Lana Del Rey just released a new album, Honeymoon, just a little over a year after her last album Ultraviolence.
[su_pullquote align=”right”]”I would be lying if I did not say that there were two or three snoozers in the mix…”[/su_pullquote]In proper Lana fashion, the album cover is purely American: a red, white, and blue color scheme featuring our femme fatale in a convertible wearing a floppy hat and sunglasses. She is more Lana than we ever thought she could be. Rumor has it, you can call the 1-800 number on the side of the car and she just might answer. If not, she’ll “bitch button” you and leave you to listen to a TED talk about the confines of the universe.
The opening (and title) track of the album “Honeymoon” sets the tone for the rest of the album. It’s a medley of dark melancholic sounds that do not waver, sulking on for 14 tracks in the most glamorous way imaginable to emulate that full sad girl aesthetic. I would be lying if I did not say that there were two or three snoozers in the mix: “24” and “Art Deco” are two sleepy b-sides. Highlights from the album include “Music To Watch Boys To,” a California summertime daydream filled with riffs and pink flamingos. “Salvatore” (my personal favorite from the album) has her singing sweet nothings about soft ice cream and Italian things, and “The Blackest Day” brings the album full circle to pull on those “heavy heartstrings” and confront her blues when she sings “got my blue nail polish on / It’s my favorite color and my favorite tone of song.”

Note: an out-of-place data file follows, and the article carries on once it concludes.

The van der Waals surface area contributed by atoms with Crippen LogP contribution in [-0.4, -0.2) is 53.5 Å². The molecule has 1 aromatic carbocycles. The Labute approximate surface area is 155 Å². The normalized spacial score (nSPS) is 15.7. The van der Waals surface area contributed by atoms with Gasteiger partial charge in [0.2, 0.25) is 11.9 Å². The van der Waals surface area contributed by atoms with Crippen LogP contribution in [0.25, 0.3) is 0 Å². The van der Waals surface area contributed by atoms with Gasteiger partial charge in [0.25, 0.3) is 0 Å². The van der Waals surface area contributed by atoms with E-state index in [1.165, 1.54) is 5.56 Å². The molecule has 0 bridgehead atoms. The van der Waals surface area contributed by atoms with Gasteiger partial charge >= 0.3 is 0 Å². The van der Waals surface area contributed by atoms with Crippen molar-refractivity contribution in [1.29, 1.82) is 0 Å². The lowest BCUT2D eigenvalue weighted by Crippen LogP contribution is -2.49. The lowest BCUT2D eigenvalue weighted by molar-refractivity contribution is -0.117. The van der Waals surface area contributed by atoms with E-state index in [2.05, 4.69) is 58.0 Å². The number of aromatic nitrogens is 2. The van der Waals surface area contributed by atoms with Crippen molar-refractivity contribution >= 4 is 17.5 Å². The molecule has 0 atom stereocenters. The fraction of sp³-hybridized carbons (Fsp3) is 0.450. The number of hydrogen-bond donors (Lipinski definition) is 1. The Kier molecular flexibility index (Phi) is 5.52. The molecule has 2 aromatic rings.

[su_pullquote]”It is no Born to Die, a little closer to Ultraviolence, but nonetheless it is an album that has to distance itself from her others to be appreciated on its own.”[/su_pullquote]This is an album that begs you to lie out the floor huddled around your record player, or your laptop if you’re a more modern being, with a bottle of cognac nearby to water down a heavy heart. It is no Born to Die, a little closer to Ultraviolence, but nonetheless it is an album that has to distance itself from her others to be appreciated on its own.
With this being her third album, I think it is time that we push aside our existing feelings about her and realize that this is perhaps the sound she was seeking all along; a purely Lizzy Grant, old Hollywood, pop noir space that celebrates love and love lost with little bits of sax and satisfying vintage vocals to question its place in the realm of pop music and seek a genre that can really be pinpointed. It’s just Lana.
Honeymoon was released on 9/18/2015 by Interscope Records.